Life in the slow lane
Thanks for your interesting posting about life in the slow lane.
My life often feels like this:
But along with a lot of city people, I'm trying to find ways of slowing things down a bit. In fact there's a whole movement dedicated to slow food. The folks at Slow Food are concerned that we've lost our interest in where food comes from, how it's grown, how we buy, cook and eat it.
We also have an online feature you might be interested in at BBC Learning English. It's called Slow London.
But maybe this is all just the tip of the iceberg. After reading your blog I think we need a world-wide push for Slow Everything! Maybe you'd like to take the lead on this project Cheikh. I'll supply the images!
Today I thought we'd look at some punctuation (inverted commas, sometimes known as 'scare quotes'), as well as some common collocations (or words that go together) and other vocabulary.
I'm sure you know that when you want to show the exact words that someone has said, you use inverted commas or quote marks.
He said, "I'm from Paris."
But we can also use quote marks to show our distance from a word or idea.
Keith thinks his poems are fantastic but I'm not impressed by his "art" at all.
Here, the speaker is saying s/he doesn't think that what Keith writes is poetry at all, even though Keith clearly thinks his writings are very poetic.
In this example from your posting I think there are two words that you could have put in scare quotes, while the word suicide doesn't need the quotes at all. Which words would you like to show you disagree with or would like to distance yourself from here?
This horrible crime "suicide" has become an almost normal act in the civilized world.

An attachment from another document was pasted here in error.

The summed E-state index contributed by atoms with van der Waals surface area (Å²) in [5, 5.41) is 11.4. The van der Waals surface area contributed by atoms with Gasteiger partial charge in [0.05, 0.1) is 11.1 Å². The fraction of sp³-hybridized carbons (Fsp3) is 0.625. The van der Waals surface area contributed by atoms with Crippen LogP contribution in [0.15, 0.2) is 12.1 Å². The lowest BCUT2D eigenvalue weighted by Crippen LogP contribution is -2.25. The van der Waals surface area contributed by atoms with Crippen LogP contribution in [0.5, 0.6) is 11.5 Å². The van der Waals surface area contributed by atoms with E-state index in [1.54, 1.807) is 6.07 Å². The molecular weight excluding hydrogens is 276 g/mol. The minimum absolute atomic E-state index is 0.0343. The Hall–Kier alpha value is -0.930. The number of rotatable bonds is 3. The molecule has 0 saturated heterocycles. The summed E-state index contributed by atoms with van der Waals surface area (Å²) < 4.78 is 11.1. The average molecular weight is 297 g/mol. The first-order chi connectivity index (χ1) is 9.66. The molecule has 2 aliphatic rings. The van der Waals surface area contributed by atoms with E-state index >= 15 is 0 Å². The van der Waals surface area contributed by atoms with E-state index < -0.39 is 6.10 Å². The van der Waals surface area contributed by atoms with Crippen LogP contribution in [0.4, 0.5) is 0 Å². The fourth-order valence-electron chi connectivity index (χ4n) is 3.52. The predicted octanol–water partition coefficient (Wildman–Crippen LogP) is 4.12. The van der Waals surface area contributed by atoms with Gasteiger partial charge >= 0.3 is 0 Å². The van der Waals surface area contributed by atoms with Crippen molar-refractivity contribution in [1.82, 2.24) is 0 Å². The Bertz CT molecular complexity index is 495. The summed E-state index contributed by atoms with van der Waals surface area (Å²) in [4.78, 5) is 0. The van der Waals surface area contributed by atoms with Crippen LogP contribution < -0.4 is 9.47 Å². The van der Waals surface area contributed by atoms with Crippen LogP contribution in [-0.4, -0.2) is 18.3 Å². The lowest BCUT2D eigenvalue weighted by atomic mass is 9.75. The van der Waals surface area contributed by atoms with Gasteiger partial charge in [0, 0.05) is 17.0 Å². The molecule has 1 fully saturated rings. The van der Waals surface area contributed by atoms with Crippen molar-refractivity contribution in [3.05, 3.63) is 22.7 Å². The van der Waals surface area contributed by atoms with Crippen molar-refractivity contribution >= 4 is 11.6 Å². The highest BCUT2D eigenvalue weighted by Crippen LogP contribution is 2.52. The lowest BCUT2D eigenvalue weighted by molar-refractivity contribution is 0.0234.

Here are some common collocations which means get things done
However, we don't achieve activities in English. What collocation would you like to put in here instead?
… you can drive your car and achieve many different activities
This next sentence I'd like to look at is quite complicated:
Today's discussion aims only to argue that we can't seem to get a benefit in our progress without losing another.
The word only is in the wrong place. Where you have it just now means the only thing you want to do today is argue. You don't want to talk, eat, dance or laugh, the only thing you want to do is argue.
Where it needs to go is near the benefit if what you want to say is that the benefit is the only thing to be discussed. However, there are a couple of problems to be sorted out there first.
Only already has a negative meaning but you've got a negative with benefit – can't seem to get. So, first you need to change the negative part of benefit into a positive. Secondly, the collocation with benefit is have or gain. Thirdly, the second half of this kind of only phrase is by + verb+ing. For example:
We only got to go to the party by promising to come home by 10.30.
He only finished the work by staying really late at the office last week.
So to re-cap, to improve this sentence, you have four things to do:
change the benefit part from negative to positive
choose the right collocation for benefit
delete some words in the second half of the only phrase and add by + verb+ing (by losing)
So can you see how you could improve your original sentence?
Finally we use on the contrary when we want to contradict what has been said previously. We often use it if we want to disagree with someone else who has spoken or written. For example:
A: Rich people are generous.
B: On the contrary, I find people who have a lot of money want to keep it all to themselves.
In the paragraph before you use On the contrary you're talking about how people in the desert have a lot of time to think about and consider things. The paragraph that follows contrasts the desert with the city. So a better introductory phrase would be:
On the other hand
That's all for today. Looking forward to hearing from you soon,
the slow lane – the slow lane is the part of motorway or highway where slower cars drive (as opposed to the fast lane). Here, it means a way of life that isn't hectic or fast-paced but slow and relaxed
concerned - worried
dedicated – putting energy, time and effort into something
just the tip of the iceberg – only a small noticeable part of a problem, the total size of which is really much greater
take the lead – be the boss, be in charge of or be the manager
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